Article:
SEX DIFFERENCES IN BELIEFS ABOUT CUES TO DECEPTION1

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Abstract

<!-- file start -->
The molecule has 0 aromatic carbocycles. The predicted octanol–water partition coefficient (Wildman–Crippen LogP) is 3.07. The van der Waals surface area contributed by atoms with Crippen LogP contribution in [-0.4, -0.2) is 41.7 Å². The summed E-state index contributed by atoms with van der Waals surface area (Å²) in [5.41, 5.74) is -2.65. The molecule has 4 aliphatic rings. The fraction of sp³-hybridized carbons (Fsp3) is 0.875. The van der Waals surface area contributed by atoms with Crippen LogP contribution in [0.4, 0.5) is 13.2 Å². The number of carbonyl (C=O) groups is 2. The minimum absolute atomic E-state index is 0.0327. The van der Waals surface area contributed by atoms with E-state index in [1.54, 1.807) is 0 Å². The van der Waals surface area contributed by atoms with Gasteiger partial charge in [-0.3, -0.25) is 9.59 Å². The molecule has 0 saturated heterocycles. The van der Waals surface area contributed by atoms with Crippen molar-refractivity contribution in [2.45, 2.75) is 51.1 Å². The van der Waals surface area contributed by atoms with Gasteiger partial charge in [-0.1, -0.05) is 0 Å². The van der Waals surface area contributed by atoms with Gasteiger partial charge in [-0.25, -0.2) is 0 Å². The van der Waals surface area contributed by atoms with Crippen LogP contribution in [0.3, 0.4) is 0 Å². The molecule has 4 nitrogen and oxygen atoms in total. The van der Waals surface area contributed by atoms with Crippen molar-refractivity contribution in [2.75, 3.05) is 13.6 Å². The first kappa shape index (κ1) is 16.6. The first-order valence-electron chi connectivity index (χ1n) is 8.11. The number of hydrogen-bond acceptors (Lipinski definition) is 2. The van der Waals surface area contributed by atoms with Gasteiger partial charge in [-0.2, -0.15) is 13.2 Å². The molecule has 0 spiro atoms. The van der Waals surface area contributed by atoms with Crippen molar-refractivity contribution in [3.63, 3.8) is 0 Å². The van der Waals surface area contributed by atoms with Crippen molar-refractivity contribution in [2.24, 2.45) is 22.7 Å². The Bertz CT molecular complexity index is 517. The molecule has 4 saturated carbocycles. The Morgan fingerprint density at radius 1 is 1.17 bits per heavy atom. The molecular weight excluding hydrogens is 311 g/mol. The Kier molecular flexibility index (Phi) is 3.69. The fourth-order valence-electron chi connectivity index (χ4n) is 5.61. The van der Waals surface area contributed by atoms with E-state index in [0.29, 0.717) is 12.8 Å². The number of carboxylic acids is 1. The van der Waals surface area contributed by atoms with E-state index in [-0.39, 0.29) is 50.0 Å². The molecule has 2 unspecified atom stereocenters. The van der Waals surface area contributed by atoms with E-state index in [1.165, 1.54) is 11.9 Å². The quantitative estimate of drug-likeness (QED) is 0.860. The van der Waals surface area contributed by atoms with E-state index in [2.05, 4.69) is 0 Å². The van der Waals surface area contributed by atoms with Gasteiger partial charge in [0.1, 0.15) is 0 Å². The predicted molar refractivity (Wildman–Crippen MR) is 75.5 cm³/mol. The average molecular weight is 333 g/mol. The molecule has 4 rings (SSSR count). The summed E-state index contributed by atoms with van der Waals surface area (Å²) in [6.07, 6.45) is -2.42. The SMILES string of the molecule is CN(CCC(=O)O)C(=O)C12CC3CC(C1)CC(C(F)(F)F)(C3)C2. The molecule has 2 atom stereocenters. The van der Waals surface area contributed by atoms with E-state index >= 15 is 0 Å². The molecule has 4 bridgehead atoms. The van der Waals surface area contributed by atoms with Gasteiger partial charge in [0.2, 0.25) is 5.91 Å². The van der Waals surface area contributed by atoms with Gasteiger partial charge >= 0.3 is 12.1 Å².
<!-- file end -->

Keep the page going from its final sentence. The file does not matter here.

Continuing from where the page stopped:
Sex differences in beliefs among Japanese students about cues to deception were explored. 171 participants (91 women, 80 men) read a scenario in which a protagonist caused a fatal traffic accident and told a lie to avoid responsibility. Then participants rated how the protagonist's behaviors would change when lying. Women participants believed significantly more than men that a liar shows body cues (e.g., body touching, biting lips) associated with anxiety, and that a liar has unsuccessful impression management (e.g., fewer smiles, fewer facial expressions). Furthermore, the women's scores also indicated that a liar would increase the amount of information (e.g., longer response length, gestures) and show more nonfluent speech (e.g., speech disturbances, inconsistency of speech contents).

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